Starting in July, visitors to the Minnesota History Center will have the opportunity to examine evidence from the U.S.-Dakota War of 1862. Inside a new exhibit, visitors will find documents, images and artifacts from the Society’s collections.
- Accession records will accompany artifacts for those visitors interested in learning how the Society acquired them.
- Commentary from descendants of those touched by the war will provide multiple viewpoints.
- Throughout the exhibit, visitors will be encouraged to draw their own conclusions about what happened and why and will be invited to add their own observations to the exhibit.
The war, its causes and its aftermath had a profound impact in shaping Minnesota. Historical trauma created by the war still echoes in those living today.
“The impact of historical trauma passes from generation to generation,” said Dan Spock, director of the Minnesota History Center. “This trauma still resonates with the Dakota and with descendants of settlers in the Minnesota River Valley.”
Staff has dubbed the process used to create the exhibit the “Truth Recovery Project.” It is inspired by Healing Through Remembering, a group that deals with the legacy of conflict in Belfast, Northern Ireland.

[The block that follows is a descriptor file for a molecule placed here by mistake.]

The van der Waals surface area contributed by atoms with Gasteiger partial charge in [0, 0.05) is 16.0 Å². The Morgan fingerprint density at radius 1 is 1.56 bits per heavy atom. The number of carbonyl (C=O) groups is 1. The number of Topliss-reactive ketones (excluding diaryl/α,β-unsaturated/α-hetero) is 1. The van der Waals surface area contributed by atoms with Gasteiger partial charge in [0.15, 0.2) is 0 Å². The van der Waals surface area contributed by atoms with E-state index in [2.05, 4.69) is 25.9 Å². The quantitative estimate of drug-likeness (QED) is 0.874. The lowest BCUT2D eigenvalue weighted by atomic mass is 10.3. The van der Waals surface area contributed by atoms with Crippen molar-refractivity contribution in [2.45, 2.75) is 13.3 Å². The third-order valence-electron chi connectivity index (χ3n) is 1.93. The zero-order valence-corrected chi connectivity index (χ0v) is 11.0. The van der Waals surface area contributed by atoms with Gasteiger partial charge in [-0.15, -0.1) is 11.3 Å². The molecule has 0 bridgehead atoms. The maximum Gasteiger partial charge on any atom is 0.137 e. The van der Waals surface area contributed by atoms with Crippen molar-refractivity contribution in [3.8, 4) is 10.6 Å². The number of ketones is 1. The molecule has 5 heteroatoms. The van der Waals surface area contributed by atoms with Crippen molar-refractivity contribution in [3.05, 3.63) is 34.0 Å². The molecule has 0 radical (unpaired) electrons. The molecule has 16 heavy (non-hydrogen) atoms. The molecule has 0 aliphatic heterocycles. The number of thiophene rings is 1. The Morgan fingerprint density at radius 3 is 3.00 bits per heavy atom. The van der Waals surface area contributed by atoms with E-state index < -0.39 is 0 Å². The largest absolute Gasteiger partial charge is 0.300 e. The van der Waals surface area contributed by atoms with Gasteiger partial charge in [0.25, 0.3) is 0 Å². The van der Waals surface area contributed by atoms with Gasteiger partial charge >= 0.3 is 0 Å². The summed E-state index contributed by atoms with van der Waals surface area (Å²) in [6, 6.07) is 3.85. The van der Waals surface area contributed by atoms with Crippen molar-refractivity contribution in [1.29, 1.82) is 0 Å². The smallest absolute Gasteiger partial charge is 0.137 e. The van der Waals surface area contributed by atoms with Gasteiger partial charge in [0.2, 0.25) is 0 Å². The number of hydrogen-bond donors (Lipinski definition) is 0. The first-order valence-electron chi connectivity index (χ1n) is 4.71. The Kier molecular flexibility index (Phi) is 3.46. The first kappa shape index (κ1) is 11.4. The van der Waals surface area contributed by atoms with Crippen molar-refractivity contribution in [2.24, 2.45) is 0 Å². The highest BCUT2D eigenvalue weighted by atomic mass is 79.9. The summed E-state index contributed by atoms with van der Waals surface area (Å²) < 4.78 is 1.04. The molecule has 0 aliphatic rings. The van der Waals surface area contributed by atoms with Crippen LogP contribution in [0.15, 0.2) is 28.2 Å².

“A full truth recovery process would look at the causes, nature and extent of a conflict, recording ‘what happened’ but also who did what to whom and why. In conflictual societies where competing versions of what happened often exist, a truth recovery process seeks to increase society’s understanding and potentially acceptance of the facts.”
– Conversation Guide on Dealing with the Past, Healing Through Remembering
The Truth Recovery Project involves meetings between exhibits staff and descendants of those touched by the war. Sessions are being held with Dakota people from throughout the Midwest and Canada, with residents of Brown County, Minn., where much of the fighting happened, and with many others who are interested in the exhibit and its contents.
The term “truth recovery” may imply that there is a single truth about what happened before, during and after the U.S.-Dakota War of 1862. In fact, there are multiple, often conflicting, interpretations about what happened, why it happened and who was responsible.
“We are committed to an open, transparent process in developing this exhibit,” said exhibit developer Kate Roberts.